When I talk about evolution and accuracy, I don't mean that the bottle-attracted beetle will come to know about bottles. What I mean is that it will evolve to better locate what to mate with. There are no 'icons' involved, as the beetle has no mind for representations - it will be instinctive behaviour. My point is that evolution can and does result in correct (though possibly mindless) interpretations of reality, but for most animals that interpretation can't adapt minute-by-minute. You can't validate the correctness of evolved senses by throwing in something that has only been around for a few thousand years.

As for Hoffman questioning perceptions not reality, my understanding of his work over many years is that he really is questioning reality, in that what we perceive to be real is actually only a small subset of what is really going on.

I have to disagree about human vision. When I say it's good, I don't mean we are brilliant at hunting small mammals at night - what I mean is that we use most of the spectrum of radiation that comes through the atmosphere to build a reasonably complete model of the word we live in. We don't bump into trees and we can recognise tigers. We aren't bumbling around. We know that our vision is accurate because we build scientific tools to extend our senses and they report that when we think we see a tomato, it really is a tomato. It's not a bottle.

Fred Melden said...

Yes, he might “evolve to better locate what to mate with.” But that ability is unlikely to be based on perceiving actual reality. Assuming that improved ability comes to pass, it will be based on perceptions of a slightly more expanded set of icons. Evolution prepares a species to perceive as much of reality it needs to survive and propagate. Hoffmann’s proposition connects with Kant’s argument about phenomena vs. noumena. Kant was not wrong in this; nor is Hoffmann wrong. We DO bump into trees at night; but the bat does not. The bat does not perceive the actual tree – only the sound reflecting off it in a particular way. We do not perceive the actual tree – only the image of its outer bark and leaves (and fruit and flowers if it possesses these), and the tactile impressions we gain from it. Science has taught us about the structure of the tree, about its phloem, etc. But these are not direct perceptions.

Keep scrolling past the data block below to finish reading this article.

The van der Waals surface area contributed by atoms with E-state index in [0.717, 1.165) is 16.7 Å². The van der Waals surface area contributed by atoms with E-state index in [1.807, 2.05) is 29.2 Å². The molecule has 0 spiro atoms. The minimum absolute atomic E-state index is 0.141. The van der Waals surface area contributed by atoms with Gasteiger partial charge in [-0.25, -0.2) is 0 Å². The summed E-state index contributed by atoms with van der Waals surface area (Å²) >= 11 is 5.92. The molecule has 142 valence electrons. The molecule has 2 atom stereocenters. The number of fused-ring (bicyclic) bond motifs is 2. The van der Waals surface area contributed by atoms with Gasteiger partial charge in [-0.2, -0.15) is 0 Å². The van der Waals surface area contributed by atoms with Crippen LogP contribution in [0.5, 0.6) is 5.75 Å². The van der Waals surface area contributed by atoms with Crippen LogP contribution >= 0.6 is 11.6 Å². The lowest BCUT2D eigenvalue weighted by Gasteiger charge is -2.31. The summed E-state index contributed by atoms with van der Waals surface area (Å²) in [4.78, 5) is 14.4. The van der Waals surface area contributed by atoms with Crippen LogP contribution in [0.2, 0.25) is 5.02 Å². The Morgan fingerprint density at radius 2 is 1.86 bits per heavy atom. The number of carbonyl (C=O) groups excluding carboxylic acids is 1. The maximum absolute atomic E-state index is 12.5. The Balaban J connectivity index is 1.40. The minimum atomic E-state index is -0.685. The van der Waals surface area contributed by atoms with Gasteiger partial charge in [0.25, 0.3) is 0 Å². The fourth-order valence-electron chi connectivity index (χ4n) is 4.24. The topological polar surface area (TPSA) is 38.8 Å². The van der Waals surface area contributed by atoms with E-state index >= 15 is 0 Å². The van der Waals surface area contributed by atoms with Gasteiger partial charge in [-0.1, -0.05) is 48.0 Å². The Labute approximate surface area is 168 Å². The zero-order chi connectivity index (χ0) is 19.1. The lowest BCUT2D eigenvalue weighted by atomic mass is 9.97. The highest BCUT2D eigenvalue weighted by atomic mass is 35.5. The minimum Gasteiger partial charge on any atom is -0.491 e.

Neither Hoffman nor I are arguing about the inadequacy of evolution; only about the shortcuts it takes to achieve its end results. Those results do not require accurate perception of reality – only ‘good enough’ (GE). The GE approach is more efficient, requires less energy, works faster, evolves more quickly, etc., etc. GE does not require us to perceive that the Earth rotates (rather than the sun and stars circling us), and so we apply the latter interpretation. Similarly, the dolphin does not perceive the whole shark – organs, emotions, physiology, etc. – but only what it needs to survive: “Bad guy with big teeth coming!” Talk to a diver who loves sharks, and you’ll discover a totally different perception of them (one opposite my own).

A human example of the difference between icon and reality would be arithmetic vs mathematics. Both are abstract, but one is derived from direct observation; the other is conceptualized only after the limitations of the first become evident in our attempts to describe the world. Only then do we reach irrational numbers and transcendental numbers (Feigenbaum’s Constant, Planck’s Constant, etc.), calculus and quantum physics. These describe actual reality – which is the reality we CANNOT perceive. We only perceive the icons of that reality – the glow of the heated ember, for instance, or the light from the stars.

Finally, yes, a tomato is a tomato. ‘Gork sees tomato. Tomato is food. Gork eats tomato.’ That’s all he needs to know. A perfect example of GE.